|Publication number||US7903833 B2|
|Application number||US 11/682,837|
|Publication date||Mar 8, 2011|
|Filing date||Mar 6, 2007|
|Priority date||Mar 6, 2006|
|Also published as||US20070223720, WO2007103951A2, WO2007103951A3|
|Publication number||11682837, 682837, US 7903833 B2, US 7903833B2, US-B2-7903833, US7903833 B2, US7903833B2|
|Inventors||Jack Goldberg, Randy L. Houk, Michael J Stern|
|Original Assignee||Hearing Enhancement Group|
|Export Citation||BiBTeX, EndNote, RefMan|
|Patent Citations (13), Non-Patent Citations (4), Referenced by (11), Classifications (12), Legal Events (3)|
|External Links: USPTO, USPTO Assignment, Espacenet|
This application claims priority to U.S. Provisional Patent Application No. 60/779,758, filed Mar. 6, 2006 and entitled SELF-TESTING HEARING SYSTEM AND METHOD. The application is also related to co-pending U.S. patent application Ser. No. 11/682,844, filed concurrently herewith and entitled SELF-TESTING PROGRAMMABLE LISTENING SYSTEM AND METHOD. The disclosures of these related applications are hereby incorporated by reference in their entireties.
The present invention relates to a device for processing sound or other sonic information with applicability in situations where there is difficulty perceiving that sound or information, for example, at times when it is difficult to understand speech. The device is self-contained and fits on the user's head similar to a headset.
There are many situations where an individual may wish to better perceive sound or other sonic information in his or her environment. A common situation which may occur is difficulty in understanding speech, due to, for example, interfering noise or limited hearing capabilities. Another situation in which there may be difficulty perceiving sonic information is during the evaluation of a vehicle design or while maintaining mechanical equipment. In these situations, a listener may wish to perceive sounds in a limited frequency range in order to diagnose problems or to more easily locate the source of a sound. Other applications may include elimination of noise during the operation of radio or telephony equipment, elimination of interfering sounds such as clicks and buzz while listening to speech or music, and the processing of either infrasonic or ultrasonic sound such that it can be heard within the frequency range of human hearing.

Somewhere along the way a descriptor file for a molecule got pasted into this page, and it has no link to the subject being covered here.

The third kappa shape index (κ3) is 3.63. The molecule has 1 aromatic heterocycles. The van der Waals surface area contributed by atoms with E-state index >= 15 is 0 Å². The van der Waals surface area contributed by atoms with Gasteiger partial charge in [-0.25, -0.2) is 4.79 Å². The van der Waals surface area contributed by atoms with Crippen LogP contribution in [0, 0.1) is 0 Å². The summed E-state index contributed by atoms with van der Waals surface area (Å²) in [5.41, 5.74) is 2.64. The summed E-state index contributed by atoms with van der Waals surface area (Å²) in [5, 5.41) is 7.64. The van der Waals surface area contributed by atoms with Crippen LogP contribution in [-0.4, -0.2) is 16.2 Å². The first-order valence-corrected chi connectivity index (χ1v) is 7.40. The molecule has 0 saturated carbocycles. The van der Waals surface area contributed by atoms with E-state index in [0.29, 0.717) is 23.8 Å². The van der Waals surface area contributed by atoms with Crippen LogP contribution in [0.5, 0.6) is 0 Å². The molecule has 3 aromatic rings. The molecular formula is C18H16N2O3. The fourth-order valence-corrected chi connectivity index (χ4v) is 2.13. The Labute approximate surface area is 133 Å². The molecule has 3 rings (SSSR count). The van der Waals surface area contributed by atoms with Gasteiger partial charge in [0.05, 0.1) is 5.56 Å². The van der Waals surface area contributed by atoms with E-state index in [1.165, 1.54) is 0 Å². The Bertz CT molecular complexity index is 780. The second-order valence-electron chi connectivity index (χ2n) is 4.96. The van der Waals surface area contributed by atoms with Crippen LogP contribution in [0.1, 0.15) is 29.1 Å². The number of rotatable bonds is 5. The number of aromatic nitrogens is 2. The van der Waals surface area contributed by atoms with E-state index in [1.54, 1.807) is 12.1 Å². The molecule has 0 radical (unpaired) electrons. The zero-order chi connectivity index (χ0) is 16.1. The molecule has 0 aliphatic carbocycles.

Of particular interest are situations in which there is difficulty in understanding speech. Generally, difficulty in understanding speech is due to the inability of a person to sense weak sounds or the person's inability to hear clearly in the presence of interfering noise. Many different signal processing schemes have been employed to assist in listening to speech. For example, U.S. Pat. No. 5,553,151 to Goldberg and U.S. Pat. No. 5,131,046 to Killion, et. al. are analog circuits for processing sound for assisting the hard of hearing. Digital sound processing technology is described, for example, in U.S. Pat. No. 6,937,738 to Armstrong, et al and U.S. Pat. No. 6,292,571 to Sjursen.
Hearing aids and other assistive listening devices are designed to ameliorate hearing loss. Present-day hearing aids are generally small devices which fit into the ear of the user. Some hearing aids are so small that they fit entirely in the ear canal and can barely be seen, and others are larger and comprise a case which rests behind the ear of the user and a custom-fitted earmold which fits into the user's ear canal.
Difficulties which are evident to users of modern hearing aids include discomfort because the aid may fit tightly in the ear in order to prevent feedback. Further, the ear canals of hearing aid users may change shape over time, requiring refitting. Another difficulty with modern hearing aids is the complexity of the fitting process itself. A hard of hearing person must first be tested to determine his or her hearing loss characteristics and also generally undergo an ear canal impression, necessary for determination of the outer shape of either the hearing aid itself or an earmold. The hearing aid then must be delivered to the user, which often involves mechanical modification of the portion which fits into the ear, as well as adjustment of the hearing aid's characteristics. The process is generally time-consuming and expensive.